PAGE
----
- Mixed feelings about your therapist such as betrayal, protectiveness, anger, and in some cases, love
- Distrust in your own feelings or those of others
- Feelings of being violated or victimized
You are not alone, and not the only one to experience therapist sexual abuse. While this is not a common problem, as most professionals do go into this field to help others, there are; however, those out there who will take advantage of a person in a very vulnerable stage of life, and Stop Sexual Abuse Law Firm is here to help if you have become a victim.
What You Can Do as a Victim of Therapist Sexual Abuse
What you have gone through is illegal and unethical, and your experience should be reported to the appropriate licensing board quickly. The board will need to take appropriate action within the statute of limitations. The Stop Sexual Abuse Law Firm can explain to you what those limitations are and how you should file your complaint. The State of California has four separate boards that regulate and license therapists:
- The board which regulates Licensed Educational Psychologists, Registered Associate Clinical Social Workers, Registered Associate Marriage and Family Therapists, Registered Associate Professional Clinical Counselors, Licensed Clinical Social Workers, Licensed Marriage and Family Therapists, and Licensed Professional Clinical Counselors is the:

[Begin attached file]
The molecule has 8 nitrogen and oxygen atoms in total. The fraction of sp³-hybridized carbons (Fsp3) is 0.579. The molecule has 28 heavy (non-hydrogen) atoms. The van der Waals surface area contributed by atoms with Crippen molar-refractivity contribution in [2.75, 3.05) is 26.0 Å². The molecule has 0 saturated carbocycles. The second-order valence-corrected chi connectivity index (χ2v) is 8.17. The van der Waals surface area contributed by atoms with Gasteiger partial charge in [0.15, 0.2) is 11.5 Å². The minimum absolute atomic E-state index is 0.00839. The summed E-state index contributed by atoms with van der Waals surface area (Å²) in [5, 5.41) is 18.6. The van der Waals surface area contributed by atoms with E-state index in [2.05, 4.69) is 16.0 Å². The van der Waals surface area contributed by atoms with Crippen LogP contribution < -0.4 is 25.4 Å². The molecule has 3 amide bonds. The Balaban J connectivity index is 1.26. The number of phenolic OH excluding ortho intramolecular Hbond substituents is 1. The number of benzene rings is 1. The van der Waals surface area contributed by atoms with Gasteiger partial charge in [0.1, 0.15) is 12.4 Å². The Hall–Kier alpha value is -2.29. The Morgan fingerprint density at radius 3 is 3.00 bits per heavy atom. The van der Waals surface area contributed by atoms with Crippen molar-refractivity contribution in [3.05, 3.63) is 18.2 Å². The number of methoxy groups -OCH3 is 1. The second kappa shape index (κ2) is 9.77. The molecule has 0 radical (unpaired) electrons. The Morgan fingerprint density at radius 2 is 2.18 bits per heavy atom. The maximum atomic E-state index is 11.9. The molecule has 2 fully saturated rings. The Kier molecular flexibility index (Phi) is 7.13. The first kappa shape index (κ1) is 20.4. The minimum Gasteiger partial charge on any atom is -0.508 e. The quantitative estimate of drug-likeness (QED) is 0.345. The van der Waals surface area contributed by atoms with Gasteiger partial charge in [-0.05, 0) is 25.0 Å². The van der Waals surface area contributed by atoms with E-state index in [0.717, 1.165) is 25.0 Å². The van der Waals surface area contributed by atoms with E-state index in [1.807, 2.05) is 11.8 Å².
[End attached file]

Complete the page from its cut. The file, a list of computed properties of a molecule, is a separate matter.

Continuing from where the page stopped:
- Board of Behavioral Sciences
1625 North Market Blvd. Suite S-200
Sacramento, CA 95834
- The board which licenses and regulates Psychologists, Registered Psychologists, and Psychological Assistants is the:
- Board of Psychology
1625 North Market Blvd. Suite N-215
Sacramento, CA 95834
- The board which regulates and licenses Physicians and Surgeons, and Research Psychoanalysts is the:
- Medical Board of California
2005 Evergreen Street Suite 1200
Sacramento, CA 95815
- The board which regulates and licenses Osteopathic Physicians and Surgeons, and Psychiatrists is the:
- Osteopathic Medical Board of California
1300 National Drive Suite 150
Sacramento, CA 95834
These boards have been created to protect the welfare, safety, and health of clients. These boards have the authority to discipline therapists by using an administrative law process. The experts at Stop Sexual Abuse Law Firm can help you determine which board you need to contact and help you through the process of filing a complaint.
How to File a Claim for Therapist Sexual Abuse
Talk to the Stop Sexual Abuse Law Firm if you feel your therapist has sexually abused you. There are laws to protect your rights and steps to follow when filing a claim against your therapist. This abuse comes with emotional harm, and you want someone on your side that can make this process as painless as possible.
Your complaint can be filed online or in writing; Stop Sexual Abuse Law Firm will help you with this process. You will want to provide as much information as possible, and we understand this can be a difficult task. It will be especially helpful to your case to:
- Provide a detailed description of your therapist’s conduct
- Copies of any material you have that will support your complaints such as text messages, emails, or any form of inappropriate correspondence you have received from your therapist